Why: the CPI was the first federal government agency that attempted to consciously “manipulate” public opinion in the US. Because of its success, it not only influenced advertisers post-war in the 1920s, but also set a precedent for the government to make an effort to shape public opinion in international conflicts.
Who/what: a federal act that prohibited spying and interfering with the draft, and also “false statements” that could interfere with military success. Victims of this act included the socialist press and foreign-language publications.
Why: this was the first time since the Alien and Sedition Acts of 1798 that the federal government used a law to restrict the freedom of speech. It shows how civil liberties can come under pressure during war. Also, it shows how patriotism had come to be equated with support for the government and the war during WWI.
Allowed government to accomplish: Selective Service Act, War Industries Board, Prohibition
Who/what: a federal act that made it a crime to speak/make printed statements that would cast “contempt, scorn, or disrepute” on the government, or that would promote interference with the war effort.
Why: this is another example of how civil liberties can come under pressure during war, and how the very things that the US claimed to be fighting for overseas, such as democracy and freedom, were being interfered with at home. Also, it shows how patriotism had come to be equated with support for the government and the war during WWI.
Who/what: a league whose members help the Justice Department identify radicals and critics of the war by spying on their neighbors and stopping men on the street and forcing them to produce their draft registration cards.
Why: the APL is important because it shows how during WWI, patriotism was equated with support for the government and the war, and antiwar sentiment was equated with being un-American. It shows the extreme repression that took place in the US during WWI.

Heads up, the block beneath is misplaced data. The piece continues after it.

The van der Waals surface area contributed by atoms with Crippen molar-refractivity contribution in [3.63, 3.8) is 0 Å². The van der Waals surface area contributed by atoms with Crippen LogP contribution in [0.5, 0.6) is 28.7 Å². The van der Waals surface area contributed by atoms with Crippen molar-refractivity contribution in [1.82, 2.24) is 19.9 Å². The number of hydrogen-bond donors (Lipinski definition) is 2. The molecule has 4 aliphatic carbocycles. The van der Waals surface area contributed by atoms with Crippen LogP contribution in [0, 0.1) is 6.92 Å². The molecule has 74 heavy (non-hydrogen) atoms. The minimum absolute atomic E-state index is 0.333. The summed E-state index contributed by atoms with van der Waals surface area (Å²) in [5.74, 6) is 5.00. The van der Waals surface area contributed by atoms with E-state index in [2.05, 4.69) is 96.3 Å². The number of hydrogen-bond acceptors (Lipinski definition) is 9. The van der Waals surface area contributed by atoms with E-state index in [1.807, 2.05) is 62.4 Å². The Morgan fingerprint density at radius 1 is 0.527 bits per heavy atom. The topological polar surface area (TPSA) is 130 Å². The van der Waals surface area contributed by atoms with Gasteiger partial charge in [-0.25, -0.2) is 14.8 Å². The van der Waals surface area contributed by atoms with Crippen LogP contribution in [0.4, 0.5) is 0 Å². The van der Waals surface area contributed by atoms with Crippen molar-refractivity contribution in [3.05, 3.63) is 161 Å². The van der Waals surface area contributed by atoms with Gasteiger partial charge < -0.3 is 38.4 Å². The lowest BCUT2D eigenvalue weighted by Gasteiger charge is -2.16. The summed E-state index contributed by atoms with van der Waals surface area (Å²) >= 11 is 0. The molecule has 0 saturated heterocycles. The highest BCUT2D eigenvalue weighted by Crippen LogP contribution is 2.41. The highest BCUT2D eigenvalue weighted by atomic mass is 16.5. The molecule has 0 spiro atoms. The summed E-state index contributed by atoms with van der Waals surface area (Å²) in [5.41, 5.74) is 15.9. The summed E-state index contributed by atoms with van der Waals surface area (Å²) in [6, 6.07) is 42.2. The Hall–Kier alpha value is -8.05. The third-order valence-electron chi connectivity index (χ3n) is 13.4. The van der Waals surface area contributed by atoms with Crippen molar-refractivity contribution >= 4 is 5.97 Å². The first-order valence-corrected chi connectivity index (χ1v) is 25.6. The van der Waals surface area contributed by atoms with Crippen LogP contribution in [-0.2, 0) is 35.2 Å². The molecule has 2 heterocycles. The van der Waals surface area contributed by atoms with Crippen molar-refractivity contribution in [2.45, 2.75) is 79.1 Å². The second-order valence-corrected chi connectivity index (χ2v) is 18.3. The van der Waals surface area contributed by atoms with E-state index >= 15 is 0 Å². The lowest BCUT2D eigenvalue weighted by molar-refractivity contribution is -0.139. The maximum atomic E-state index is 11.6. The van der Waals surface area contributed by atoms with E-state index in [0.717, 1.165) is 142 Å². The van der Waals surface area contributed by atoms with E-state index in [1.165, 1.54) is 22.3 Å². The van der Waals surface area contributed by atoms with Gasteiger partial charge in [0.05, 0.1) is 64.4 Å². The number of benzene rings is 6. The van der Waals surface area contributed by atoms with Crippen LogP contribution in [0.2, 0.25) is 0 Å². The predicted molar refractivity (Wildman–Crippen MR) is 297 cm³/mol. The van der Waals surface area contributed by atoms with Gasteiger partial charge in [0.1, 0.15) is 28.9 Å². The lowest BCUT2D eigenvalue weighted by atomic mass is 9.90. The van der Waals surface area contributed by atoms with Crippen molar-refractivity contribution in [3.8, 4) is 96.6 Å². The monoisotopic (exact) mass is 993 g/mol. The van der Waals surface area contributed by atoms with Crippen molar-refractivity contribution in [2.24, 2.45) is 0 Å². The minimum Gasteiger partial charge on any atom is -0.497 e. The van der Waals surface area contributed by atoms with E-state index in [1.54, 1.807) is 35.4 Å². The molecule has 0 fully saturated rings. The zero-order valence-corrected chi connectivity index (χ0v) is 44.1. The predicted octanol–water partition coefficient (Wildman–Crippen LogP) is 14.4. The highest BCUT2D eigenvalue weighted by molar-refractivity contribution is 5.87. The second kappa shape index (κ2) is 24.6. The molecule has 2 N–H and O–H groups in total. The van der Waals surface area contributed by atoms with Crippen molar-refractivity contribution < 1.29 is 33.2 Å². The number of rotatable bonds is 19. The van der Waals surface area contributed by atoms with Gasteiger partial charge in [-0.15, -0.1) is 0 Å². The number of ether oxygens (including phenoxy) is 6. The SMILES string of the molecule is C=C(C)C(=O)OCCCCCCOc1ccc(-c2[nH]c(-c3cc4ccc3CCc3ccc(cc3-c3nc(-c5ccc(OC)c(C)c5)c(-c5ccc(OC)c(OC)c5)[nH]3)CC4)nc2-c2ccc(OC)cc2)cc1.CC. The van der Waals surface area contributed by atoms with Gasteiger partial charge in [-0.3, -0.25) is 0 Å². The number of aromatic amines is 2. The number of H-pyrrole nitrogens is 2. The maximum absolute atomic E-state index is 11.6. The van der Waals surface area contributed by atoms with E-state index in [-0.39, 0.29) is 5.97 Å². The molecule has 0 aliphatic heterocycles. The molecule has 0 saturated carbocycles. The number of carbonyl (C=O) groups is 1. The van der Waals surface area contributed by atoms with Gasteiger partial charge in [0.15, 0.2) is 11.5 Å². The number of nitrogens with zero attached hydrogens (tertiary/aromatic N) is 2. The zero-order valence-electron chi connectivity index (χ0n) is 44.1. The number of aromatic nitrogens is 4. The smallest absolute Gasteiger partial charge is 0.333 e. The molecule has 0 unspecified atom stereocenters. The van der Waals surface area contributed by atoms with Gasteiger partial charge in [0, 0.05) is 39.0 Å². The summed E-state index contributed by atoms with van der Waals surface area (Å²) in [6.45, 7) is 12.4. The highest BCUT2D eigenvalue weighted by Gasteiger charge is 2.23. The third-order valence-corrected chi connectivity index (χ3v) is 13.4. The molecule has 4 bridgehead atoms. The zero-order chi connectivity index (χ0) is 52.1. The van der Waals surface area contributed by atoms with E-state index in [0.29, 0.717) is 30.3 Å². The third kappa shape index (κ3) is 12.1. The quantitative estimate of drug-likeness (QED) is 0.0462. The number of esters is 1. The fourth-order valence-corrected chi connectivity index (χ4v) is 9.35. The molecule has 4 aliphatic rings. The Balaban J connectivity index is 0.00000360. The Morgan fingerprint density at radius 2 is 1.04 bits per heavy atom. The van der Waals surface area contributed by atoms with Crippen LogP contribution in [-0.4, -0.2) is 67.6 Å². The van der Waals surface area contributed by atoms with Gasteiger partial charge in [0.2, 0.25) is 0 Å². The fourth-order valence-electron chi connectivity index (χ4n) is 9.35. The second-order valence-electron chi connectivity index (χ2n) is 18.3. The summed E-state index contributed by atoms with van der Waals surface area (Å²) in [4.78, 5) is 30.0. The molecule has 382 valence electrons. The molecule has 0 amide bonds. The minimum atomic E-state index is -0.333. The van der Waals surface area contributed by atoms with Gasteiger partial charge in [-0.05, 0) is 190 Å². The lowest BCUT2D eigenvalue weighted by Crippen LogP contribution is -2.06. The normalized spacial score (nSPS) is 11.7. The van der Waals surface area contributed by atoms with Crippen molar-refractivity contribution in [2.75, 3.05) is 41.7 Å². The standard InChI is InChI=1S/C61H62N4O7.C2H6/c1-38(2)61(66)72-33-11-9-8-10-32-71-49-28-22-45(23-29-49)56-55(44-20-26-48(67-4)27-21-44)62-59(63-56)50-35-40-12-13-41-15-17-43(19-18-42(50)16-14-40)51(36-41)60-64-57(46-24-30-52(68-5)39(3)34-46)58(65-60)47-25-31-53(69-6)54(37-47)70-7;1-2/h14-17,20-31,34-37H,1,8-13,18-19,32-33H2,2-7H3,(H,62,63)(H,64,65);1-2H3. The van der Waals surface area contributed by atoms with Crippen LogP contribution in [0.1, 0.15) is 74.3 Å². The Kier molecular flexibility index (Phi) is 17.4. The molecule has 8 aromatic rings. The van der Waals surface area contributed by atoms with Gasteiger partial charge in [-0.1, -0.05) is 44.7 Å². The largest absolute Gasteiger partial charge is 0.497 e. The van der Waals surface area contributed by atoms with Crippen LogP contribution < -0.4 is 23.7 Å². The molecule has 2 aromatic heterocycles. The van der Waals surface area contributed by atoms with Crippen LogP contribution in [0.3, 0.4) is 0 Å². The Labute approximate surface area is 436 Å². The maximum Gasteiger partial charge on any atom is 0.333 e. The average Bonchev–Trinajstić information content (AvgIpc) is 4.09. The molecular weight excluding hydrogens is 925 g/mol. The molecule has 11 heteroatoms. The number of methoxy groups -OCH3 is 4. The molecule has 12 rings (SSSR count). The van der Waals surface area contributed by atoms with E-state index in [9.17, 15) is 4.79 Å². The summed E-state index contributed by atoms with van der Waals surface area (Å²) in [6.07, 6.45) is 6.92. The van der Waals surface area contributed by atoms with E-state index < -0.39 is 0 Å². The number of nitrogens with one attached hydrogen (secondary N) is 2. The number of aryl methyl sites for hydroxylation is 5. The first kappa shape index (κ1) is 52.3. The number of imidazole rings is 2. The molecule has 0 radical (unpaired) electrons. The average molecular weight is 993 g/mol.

Allowed for by: the women vote (had been behind the movement for a long time), German-produced beer, imposing American values on immigrants
Targeted radical groups that met in saloons/bars
Exemplary Progressive Era: government, based on scientific knowledge, intervening to make efficient
Who/what: when a group of black soldiers shot off their guns and killed a resident of Brownsville.
Where: Brownsville, Texas
Why: when none of their peers would name the group who shot their guns, Roosevelt dishonorably discharged three black companies from the military. This is a clear example of Roosevelt’s ingrained racism, even if he did appoint blacks to federal office and dine with Booker T. Washington. This racist sentiment was echoed by most of the other progressive presidents.
Who/what: the National Association for the Advancement of Colored People, founded by W.E. B. Du Bois and a group of mostly white reformers, including Jane Addams.
Why: the NAACP was created mostly in reaction to three men lynched in Springfield, Illinois. The NAACP aimed to enforce the 14th and 15th Amendments, and indeed won a few victories in Supreme Court cases, such as Bailey v. Alabama, which overturned a law making it a crime for sharecroppers to break their contracts, and a Supreme Court case that made unconstitutional a Louisville zoning regulation that excluded blacks from certain parts of the city.
Opposite philosophy of Booker T. Washington
1905 Niagra Falls Convention: calls for retention of all rights for African-Americans
Obtained more rights for blacks via legal work
Who/what: followers of Marcus Gravey, a recent immigrant from Jamaica, who started the Universal Negro Improvement Association, a movement for African independence and black self-reliance.
When: late 1910s/early 1920s (aftermath of WWI)
Where: US, especially the North